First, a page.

Rebecca Parsons
A nice, funny read. Not a show stopper but enjoyable all the same
This book isn't my usual type but I really enjoyed it, the twist. at the end was fabulous
Really enjoyed this, partly because the storyline completely took my by surprise. I was expecting something a bit chick lite but in Davy this takes quite a philosophical look at what family is and why blood isn't necessarily thicker than water. It crackled along at a fair pace and there was plenty to keep me guessing. Very enjoyable but quite thought provoking too.
Suzi Cresswell
I loved this book. I liked the chapter titles, all seventies TV shows and the amazing characters. The main protagonist is abandoned by her mother but left with a eccentric group of people who become her family like Bob from the shop and a mad old lady with a parrot. It's funny, touching, sad, very human. There's a great twist at the end too!
Emma Biddle
I enjoyed the way this book was written. It was easy to read but half way through I became a bit bored with it. I did find the characters quite engaging. However the ending spoilt it for was far too over the top and unrealistic.
Irene Suarez
Life story of Phillipa. This is a nice book although an it slow and heavy at times. I enjoyed it but I doubt I would re-read it.
The book grabs you and doesn't let you go until the last page.

This story of family has elements of passion, disfunction, generational conflict, parenting and well...real life.

It's a beautiful story, very real, and also with a very surprising end.

Funny & sad. I had some issues with the style initially but I'm glad I overlooked them as the ending was great.

Read & reviewed for The Bookbag:
Katie Worsdell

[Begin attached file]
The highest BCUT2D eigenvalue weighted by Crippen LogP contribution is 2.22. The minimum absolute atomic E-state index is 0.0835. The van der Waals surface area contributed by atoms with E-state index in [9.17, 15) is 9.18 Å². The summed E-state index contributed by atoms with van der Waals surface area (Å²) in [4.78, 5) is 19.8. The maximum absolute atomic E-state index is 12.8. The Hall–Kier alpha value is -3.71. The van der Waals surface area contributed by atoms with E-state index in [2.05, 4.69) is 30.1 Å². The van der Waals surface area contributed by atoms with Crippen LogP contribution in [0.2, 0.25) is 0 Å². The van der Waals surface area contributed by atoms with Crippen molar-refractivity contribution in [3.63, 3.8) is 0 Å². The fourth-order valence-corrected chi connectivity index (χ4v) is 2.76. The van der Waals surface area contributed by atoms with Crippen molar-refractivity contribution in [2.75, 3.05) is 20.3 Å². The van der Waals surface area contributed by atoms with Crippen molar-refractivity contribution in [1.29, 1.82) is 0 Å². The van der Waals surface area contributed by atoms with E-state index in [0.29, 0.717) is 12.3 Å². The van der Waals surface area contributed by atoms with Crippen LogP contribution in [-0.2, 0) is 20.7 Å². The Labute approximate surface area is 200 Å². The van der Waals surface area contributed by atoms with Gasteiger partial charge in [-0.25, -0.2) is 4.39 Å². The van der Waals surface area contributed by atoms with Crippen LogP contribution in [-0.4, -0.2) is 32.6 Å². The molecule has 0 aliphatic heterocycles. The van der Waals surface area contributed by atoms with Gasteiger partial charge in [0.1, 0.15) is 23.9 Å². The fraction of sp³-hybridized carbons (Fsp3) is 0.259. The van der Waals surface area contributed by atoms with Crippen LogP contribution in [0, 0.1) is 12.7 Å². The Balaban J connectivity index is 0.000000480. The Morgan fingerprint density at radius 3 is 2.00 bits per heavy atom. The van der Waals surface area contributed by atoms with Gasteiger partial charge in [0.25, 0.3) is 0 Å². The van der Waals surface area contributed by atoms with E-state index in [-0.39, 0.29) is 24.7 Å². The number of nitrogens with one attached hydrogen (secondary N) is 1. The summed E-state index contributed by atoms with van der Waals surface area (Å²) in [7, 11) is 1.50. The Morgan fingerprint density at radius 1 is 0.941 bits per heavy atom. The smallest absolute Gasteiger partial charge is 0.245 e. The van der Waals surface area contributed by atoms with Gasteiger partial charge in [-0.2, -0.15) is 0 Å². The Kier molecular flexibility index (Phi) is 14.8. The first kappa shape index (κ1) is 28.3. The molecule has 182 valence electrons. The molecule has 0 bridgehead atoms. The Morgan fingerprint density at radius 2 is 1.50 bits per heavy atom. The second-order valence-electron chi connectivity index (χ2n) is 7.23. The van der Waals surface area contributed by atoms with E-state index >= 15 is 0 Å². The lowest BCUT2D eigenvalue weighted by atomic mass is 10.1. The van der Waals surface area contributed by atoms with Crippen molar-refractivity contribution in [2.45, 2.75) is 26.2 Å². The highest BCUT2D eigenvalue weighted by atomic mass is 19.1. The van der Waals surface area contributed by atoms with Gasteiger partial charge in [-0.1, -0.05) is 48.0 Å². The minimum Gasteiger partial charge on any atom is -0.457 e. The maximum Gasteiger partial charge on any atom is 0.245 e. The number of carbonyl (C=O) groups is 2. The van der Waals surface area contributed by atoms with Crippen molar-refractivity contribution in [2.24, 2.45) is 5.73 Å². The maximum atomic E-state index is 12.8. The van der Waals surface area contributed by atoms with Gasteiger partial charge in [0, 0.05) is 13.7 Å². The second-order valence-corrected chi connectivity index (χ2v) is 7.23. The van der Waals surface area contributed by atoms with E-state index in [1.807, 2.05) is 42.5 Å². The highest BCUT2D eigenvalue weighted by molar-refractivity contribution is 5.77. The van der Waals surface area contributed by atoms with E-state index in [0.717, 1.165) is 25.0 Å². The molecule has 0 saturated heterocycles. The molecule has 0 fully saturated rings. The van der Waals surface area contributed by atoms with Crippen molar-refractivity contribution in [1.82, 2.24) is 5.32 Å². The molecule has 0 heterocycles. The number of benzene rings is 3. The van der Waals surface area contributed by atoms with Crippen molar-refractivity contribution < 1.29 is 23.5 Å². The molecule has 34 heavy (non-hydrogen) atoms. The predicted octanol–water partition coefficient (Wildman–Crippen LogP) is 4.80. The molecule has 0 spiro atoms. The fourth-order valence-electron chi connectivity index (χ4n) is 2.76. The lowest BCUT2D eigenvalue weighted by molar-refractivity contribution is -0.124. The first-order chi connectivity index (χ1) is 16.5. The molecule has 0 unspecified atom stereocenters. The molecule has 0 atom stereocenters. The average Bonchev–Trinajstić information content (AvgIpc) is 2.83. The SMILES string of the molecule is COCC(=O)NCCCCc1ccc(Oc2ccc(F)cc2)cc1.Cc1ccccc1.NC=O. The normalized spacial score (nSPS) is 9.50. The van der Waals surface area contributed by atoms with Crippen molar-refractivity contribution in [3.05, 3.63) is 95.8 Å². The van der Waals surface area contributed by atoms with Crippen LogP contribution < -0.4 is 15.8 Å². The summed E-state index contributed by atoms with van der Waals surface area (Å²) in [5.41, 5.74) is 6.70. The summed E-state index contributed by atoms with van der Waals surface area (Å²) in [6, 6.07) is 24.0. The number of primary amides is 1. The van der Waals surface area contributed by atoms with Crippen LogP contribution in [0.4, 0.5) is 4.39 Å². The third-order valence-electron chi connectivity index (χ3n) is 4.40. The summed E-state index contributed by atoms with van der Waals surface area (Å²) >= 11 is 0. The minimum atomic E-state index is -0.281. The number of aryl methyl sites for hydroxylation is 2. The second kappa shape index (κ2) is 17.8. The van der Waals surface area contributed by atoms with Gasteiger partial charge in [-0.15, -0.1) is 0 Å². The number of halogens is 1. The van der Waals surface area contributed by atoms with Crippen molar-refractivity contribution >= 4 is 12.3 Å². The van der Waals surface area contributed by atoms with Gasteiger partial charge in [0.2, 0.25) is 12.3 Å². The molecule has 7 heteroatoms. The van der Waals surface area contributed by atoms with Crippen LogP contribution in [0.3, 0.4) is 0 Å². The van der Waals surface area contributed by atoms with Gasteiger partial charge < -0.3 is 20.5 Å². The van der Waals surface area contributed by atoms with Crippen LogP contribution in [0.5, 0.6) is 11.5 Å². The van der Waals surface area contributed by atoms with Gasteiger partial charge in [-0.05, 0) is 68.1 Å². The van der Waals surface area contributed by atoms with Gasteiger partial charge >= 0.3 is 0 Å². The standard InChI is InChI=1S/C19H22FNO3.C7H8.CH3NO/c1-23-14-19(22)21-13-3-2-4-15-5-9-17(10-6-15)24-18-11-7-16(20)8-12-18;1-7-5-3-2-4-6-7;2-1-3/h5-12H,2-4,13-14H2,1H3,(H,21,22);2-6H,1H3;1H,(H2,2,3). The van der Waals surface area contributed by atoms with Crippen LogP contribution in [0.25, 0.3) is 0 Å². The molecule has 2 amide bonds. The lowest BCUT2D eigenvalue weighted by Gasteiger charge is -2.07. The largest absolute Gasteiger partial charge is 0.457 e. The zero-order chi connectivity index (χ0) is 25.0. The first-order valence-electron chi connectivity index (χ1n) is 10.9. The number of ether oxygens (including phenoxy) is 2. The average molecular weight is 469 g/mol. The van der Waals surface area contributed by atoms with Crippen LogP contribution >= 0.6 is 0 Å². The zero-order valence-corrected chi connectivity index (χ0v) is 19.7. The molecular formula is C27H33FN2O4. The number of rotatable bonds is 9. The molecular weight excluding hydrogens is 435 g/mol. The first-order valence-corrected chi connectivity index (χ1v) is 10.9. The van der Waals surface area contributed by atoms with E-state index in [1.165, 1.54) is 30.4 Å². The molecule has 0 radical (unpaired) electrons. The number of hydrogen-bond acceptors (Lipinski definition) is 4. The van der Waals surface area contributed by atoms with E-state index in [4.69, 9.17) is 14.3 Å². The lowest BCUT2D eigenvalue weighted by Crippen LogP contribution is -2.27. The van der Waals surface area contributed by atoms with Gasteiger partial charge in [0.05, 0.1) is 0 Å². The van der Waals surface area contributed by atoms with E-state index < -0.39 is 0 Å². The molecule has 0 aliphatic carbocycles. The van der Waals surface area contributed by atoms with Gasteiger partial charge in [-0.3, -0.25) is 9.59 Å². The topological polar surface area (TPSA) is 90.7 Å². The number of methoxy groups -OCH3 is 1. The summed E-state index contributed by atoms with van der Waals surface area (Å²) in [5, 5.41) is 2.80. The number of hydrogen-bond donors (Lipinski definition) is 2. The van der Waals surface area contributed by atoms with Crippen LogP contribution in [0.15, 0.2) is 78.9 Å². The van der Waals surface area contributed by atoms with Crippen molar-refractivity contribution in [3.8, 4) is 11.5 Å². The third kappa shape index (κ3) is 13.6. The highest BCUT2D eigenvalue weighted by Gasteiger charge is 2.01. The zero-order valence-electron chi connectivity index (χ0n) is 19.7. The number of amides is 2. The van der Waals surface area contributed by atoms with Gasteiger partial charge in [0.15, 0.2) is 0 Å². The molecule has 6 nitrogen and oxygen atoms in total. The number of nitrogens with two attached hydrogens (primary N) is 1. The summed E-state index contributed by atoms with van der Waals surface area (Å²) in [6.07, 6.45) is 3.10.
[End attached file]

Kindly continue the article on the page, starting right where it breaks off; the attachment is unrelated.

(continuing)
It was ok. Not that I did not like it but it was one of those books that I thought life is too short and there are so many books out there...I really did not want to waste my time on this one, so I did not finish reading this one.
Carmen Chalmers
A great story about a girl who grows up in an unconventional family setting. Many of the characters who she knows from a young girl all become lifelong friends. A really easy & fun read I really enjoyed it. Xx
Absolutely loved this book - could not help but love all the characters even in their own bad way! The ending was splendid A+ for Sophie and also taking you down memory lane.
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Sophie is the winner of the 2010 Luke Bitmead Bursary and the Yeovil Literary Prize. She currently lives in Teignmouth, Devon with her husband and three children. Sophie's debut novel The Generation Game is published July 2011. The novel is inspired by Sophie's childhood growing up in a sweet shop in Torquay. Sophie's second novel This Holey Life is published in August 2012.
More about Sophie Duffy...
This Holey Life Bright Stars Cat Walks: Three Short Stories